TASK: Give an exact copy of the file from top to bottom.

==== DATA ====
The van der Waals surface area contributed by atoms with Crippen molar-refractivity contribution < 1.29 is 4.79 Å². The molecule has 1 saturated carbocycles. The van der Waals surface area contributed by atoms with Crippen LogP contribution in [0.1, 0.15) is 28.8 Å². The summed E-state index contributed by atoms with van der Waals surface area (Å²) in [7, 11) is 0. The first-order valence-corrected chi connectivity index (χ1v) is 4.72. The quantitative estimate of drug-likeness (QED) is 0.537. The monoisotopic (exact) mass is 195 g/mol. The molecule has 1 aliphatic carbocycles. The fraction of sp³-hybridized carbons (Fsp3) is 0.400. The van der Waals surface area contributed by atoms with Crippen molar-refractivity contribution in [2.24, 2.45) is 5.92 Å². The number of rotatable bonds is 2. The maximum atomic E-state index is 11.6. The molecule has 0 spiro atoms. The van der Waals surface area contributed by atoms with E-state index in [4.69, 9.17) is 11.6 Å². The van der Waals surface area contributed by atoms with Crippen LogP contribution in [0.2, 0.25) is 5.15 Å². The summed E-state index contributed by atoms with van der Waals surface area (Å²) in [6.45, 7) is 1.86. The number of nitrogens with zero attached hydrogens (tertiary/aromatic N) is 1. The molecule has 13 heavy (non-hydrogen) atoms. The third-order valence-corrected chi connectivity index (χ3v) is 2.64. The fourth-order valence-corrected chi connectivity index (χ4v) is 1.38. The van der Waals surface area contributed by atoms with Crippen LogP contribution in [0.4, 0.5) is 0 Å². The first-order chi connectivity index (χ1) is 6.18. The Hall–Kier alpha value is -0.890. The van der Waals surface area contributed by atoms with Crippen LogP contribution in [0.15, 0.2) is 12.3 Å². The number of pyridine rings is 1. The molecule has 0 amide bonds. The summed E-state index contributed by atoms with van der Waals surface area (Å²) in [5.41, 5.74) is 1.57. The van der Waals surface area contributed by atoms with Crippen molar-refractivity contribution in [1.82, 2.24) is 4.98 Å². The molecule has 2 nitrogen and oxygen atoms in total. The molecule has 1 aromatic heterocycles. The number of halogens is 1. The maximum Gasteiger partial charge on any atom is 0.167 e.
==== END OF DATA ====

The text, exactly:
The van der Waals surface area contributed by atoms with Crippen molar-refractivity contribution < 1.29 is 4.79 Å². The molecule has 1 saturated carbocycles. The van der Waals surface area contributed by atoms with Crippen LogP contribution in [0.1, 0.15) is 28.8 Å². The summed E-state index contributed by atoms with van der Waals surface area (Å²) in [7, 11) is 0. The first-order valence-corrected chi connectivity index (χ1v) is 4.72. The quantitative estimate of drug-likeness (QED) is 0.537. The monoisotopic (exact) mass is 195 g/mol. The molecule has 1 aliphatic carbocycles. The fraction of sp³-hybridized carbons (Fsp3) is 0.400. The van der Waals surface area contributed by atoms with Crippen molar-refractivity contribution in [2.24, 2.45) is 5.92 Å². The number of rotatable bonds is 2. The maximum atomic E-state index is 11.6. The molecule has 0 spiro atoms. The van der Waals surface area contributed by atoms with E-state index in [4.69, 9.17) is 11.6 Å². The van der Waals surface area contributed by atoms with Crippen LogP contribution in [0.2, 0.25) is 5.15 Å². The summed E-state index contributed by atoms with van der Waals surface area (Å²) in [6.45, 7) is 1.86. The number of nitrogens with zero attached hydrogens (tertiary/aromatic N) is 1. The molecule has 13 heavy (non-hydrogen) atoms. The third-order valence-corrected chi connectivity index (χ3v) is 2.64. The fourth-order valence-corrected chi connectivity index (χ4v) is 1.38. The van der Waals surface area contributed by atoms with Crippen LogP contribution in [0.4, 0.5) is 0 Å². The first-order chi connectivity index (χ1) is 6.18. The Hall–Kier alpha value is -0.890. The van der Waals surface area contributed by atoms with Crippen LogP contribution in [0.15, 0.2) is 12.3 Å². The number of pyridine rings is 1. The molecule has 0 amide bonds. The summed E-state index contributed by atoms with van der Waals surface area (Å²) in [5.41, 5.74) is 1.57. The van der Waals surface area contributed by atoms with Crippen molar-refractivity contribution in [1.82, 2.24) is 4.98 Å². The molecule has 2 nitrogen and oxygen atoms in total. The molecule has 1 aromatic heterocycles. The number of halogens is 1. The maximum Gasteiger partial charge on any atom is 0.167 e.